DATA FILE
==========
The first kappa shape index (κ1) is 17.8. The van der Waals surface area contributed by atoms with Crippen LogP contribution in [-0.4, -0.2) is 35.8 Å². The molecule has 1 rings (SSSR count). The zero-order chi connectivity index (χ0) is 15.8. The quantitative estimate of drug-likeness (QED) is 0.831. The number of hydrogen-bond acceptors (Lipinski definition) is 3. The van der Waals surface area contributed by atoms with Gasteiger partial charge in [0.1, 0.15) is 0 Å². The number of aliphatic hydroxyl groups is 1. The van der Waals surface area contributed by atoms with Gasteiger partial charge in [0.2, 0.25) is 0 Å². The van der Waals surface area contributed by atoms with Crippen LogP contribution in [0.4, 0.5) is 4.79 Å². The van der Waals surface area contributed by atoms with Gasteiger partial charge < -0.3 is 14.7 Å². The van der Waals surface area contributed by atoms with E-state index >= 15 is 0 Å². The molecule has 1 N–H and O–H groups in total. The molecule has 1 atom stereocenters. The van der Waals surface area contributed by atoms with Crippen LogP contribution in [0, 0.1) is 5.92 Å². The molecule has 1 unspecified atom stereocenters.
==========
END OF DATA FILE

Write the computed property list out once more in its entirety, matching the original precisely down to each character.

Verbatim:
The first kappa shape index (κ1) is 17.8. The van der Waals surface area contributed by atoms with Crippen LogP contribution in [-0.4, -0.2) is 35.8 Å². The molecule has 1 rings (SSSR count). The zero-order chi connectivity index (χ0) is 15.8. The quantitative estimate of drug-likeness (QED) is 0.831. The number of hydrogen-bond acceptors (Lipinski definition) is 3. The van der Waals surface area contributed by atoms with Gasteiger partial charge in [0.1, 0.15) is 0 Å². The number of aliphatic hydroxyl groups is 1. The van der Waals surface area contributed by atoms with Gasteiger partial charge in [0.2, 0.25) is 0 Å². The van der Waals surface area contributed by atoms with Crippen LogP contribution in [0.4, 0.5) is 4.79 Å². The van der Waals surface area contributed by atoms with Gasteiger partial charge < -0.3 is 14.7 Å². The van der Waals surface area contributed by atoms with E-state index >= 15 is 0 Å². The molecule has 1 N–H and O–H groups in total. The molecule has 1 atom stereocenters. The van der Waals surface area contributed by atoms with Crippen LogP contribution in [0, 0.1) is 5.92 Å². The molecule has 1 unspecified atom stereocenters.